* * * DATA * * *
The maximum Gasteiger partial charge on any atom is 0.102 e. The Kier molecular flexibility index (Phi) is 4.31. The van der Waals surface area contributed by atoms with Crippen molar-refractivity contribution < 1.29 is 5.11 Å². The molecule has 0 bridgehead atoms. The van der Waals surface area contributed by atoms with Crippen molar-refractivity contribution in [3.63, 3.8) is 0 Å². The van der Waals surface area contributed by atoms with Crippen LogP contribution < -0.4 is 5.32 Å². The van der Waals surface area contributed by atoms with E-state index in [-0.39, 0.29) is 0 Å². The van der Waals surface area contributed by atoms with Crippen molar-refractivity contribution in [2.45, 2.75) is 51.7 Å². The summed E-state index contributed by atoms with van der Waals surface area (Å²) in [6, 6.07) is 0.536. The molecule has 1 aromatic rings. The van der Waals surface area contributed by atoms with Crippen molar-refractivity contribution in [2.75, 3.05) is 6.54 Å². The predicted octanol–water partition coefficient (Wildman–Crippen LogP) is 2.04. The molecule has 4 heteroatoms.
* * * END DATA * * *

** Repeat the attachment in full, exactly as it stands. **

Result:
The maximum Gasteiger partial charge on any atom is 0.102 e. The Kier molecular flexibility index (Phi) is 4.31. The van der Waals surface area contributed by atoms with Crippen molar-refractivity contribution < 1.29 is 5.11 Å². The molecule has 0 bridgehead atoms. The van der Waals surface area contributed by atoms with Crippen molar-refractivity contribution in [3.63, 3.8) is 0 Å². The van der Waals surface area contributed by atoms with Crippen LogP contribution < -0.4 is 5.32 Å². The van der Waals surface area contributed by atoms with E-state index in [-0.39, 0.29) is 0 Å². The van der Waals surface area contributed by atoms with Crippen molar-refractivity contribution in [2.45, 2.75) is 51.7 Å². The summed E-state index contributed by atoms with van der Waals surface area (Å²) in [6, 6.07) is 0.536. The molecule has 1 aromatic rings. The van der Waals surface area contributed by atoms with Crippen molar-refractivity contribution in [2.75, 3.05) is 6.54 Å². The predicted octanol–water partition coefficient (Wildman–Crippen LogP) is 2.04. The molecule has 4 heteroatoms.